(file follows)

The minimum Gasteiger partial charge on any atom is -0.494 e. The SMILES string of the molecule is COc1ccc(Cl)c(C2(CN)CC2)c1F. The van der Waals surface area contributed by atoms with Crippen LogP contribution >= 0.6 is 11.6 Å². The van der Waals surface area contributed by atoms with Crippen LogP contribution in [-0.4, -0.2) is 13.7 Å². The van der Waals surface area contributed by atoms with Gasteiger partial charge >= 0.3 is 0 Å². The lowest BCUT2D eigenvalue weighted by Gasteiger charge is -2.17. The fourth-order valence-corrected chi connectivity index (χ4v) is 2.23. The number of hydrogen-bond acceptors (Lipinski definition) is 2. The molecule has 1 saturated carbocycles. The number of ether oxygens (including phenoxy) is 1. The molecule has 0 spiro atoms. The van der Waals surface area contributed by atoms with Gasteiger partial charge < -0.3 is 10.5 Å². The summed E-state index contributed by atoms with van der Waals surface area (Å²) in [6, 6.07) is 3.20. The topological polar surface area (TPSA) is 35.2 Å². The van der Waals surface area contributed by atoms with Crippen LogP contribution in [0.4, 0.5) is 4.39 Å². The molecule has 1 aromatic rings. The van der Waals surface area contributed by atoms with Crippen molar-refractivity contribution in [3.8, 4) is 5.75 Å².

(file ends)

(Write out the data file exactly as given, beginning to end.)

The minimum Gasteiger partial charge on any atom is -0.494 e. The SMILES string of the molecule is COc1ccc(Cl)c(C2(CN)CC2)c1F. The van der Waals surface area contributed by atoms with Crippen LogP contribution >= 0.6 is 11.6 Å². The van der Waals surface area contributed by atoms with Crippen LogP contribution in [-0.4, -0.2) is 13.7 Å². The van der Waals surface area contributed by atoms with Gasteiger partial charge >= 0.3 is 0 Å². The lowest BCUT2D eigenvalue weighted by Gasteiger charge is -2.17. The fourth-order valence-corrected chi connectivity index (χ4v) is 2.23. The number of hydrogen-bond acceptors (Lipinski definition) is 2. The molecule has 1 saturated carbocycles. The number of ether oxygens (including phenoxy) is 1. The molecule has 0 spiro atoms. The van der Waals surface area contributed by atoms with Gasteiger partial charge < -0.3 is 10.5 Å². The summed E-state index contributed by atoms with van der Waals surface area (Å²) in [6, 6.07) is 3.20. The topological polar surface area (TPSA) is 35.2 Å². The van der Waals surface area contributed by atoms with Crippen LogP contribution in [0.4, 0.5) is 4.39 Å². The molecule has 1 aromatic rings. The van der Waals surface area contributed by atoms with Crippen molar-refractivity contribution in [3.8, 4) is 5.75 Å².